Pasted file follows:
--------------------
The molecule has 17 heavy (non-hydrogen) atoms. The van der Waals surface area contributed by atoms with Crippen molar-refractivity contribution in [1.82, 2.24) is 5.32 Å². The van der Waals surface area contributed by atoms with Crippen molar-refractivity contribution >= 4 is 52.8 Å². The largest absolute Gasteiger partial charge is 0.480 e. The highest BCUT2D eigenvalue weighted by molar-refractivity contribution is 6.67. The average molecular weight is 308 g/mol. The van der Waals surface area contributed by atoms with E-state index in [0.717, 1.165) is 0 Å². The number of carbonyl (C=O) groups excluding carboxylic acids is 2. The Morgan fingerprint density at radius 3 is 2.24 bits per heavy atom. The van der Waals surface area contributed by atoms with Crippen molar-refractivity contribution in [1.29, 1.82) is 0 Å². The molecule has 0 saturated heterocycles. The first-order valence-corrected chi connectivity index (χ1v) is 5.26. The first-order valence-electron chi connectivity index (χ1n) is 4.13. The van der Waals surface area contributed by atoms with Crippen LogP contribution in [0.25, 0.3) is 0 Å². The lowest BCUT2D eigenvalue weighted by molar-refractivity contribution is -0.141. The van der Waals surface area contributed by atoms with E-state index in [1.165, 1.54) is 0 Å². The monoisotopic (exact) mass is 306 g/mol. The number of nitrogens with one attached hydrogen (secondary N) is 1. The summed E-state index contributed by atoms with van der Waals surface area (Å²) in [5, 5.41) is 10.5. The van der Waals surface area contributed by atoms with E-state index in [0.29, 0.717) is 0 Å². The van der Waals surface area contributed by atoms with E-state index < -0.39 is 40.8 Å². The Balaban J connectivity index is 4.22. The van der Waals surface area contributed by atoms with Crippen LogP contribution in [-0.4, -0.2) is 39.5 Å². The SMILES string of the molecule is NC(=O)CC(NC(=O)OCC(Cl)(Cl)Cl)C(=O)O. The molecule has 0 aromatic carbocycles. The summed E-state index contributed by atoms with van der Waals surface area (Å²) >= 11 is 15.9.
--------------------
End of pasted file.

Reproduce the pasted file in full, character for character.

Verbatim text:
The molecule has 17 heavy (non-hydrogen) atoms. The van der Waals surface area contributed by atoms with Crippen molar-refractivity contribution in [1.82, 2.24) is 5.32 Å². The van der Waals surface area contributed by atoms with Crippen molar-refractivity contribution >= 4 is 52.8 Å². The largest absolute Gasteiger partial charge is 0.480 e. The highest BCUT2D eigenvalue weighted by molar-refractivity contribution is 6.67. The average molecular weight is 308 g/mol. The van der Waals surface area contributed by atoms with E-state index in [0.717, 1.165) is 0 Å². The number of carbonyl (C=O) groups excluding carboxylic acids is 2. The Morgan fingerprint density at radius 3 is 2.24 bits per heavy atom. The van der Waals surface area contributed by atoms with Crippen molar-refractivity contribution in [1.29, 1.82) is 0 Å². The molecule has 0 saturated heterocycles. The first-order valence-corrected chi connectivity index (χ1v) is 5.26. The first-order valence-electron chi connectivity index (χ1n) is 4.13. The van der Waals surface area contributed by atoms with Crippen LogP contribution in [0.25, 0.3) is 0 Å². The lowest BCUT2D eigenvalue weighted by molar-refractivity contribution is -0.141. The van der Waals surface area contributed by atoms with E-state index in [1.165, 1.54) is 0 Å². The monoisotopic (exact) mass is 306 g/mol. The number of nitrogens with one attached hydrogen (secondary N) is 1. The summed E-state index contributed by atoms with van der Waals surface area (Å²) in [5, 5.41) is 10.5. The van der Waals surface area contributed by atoms with E-state index in [0.29, 0.717) is 0 Å². The van der Waals surface area contributed by atoms with E-state index < -0.39 is 40.8 Å². The Balaban J connectivity index is 4.22. The van der Waals surface area contributed by atoms with Crippen LogP contribution in [-0.4, -0.2) is 39.5 Å². The SMILES string of the molecule is NC(=O)CC(NC(=O)OCC(Cl)(Cl)Cl)C(=O)O. The molecule has 0 aromatic carbocycles. The summed E-state index contributed by atoms with van der Waals surface area (Å²) >= 11 is 15.9.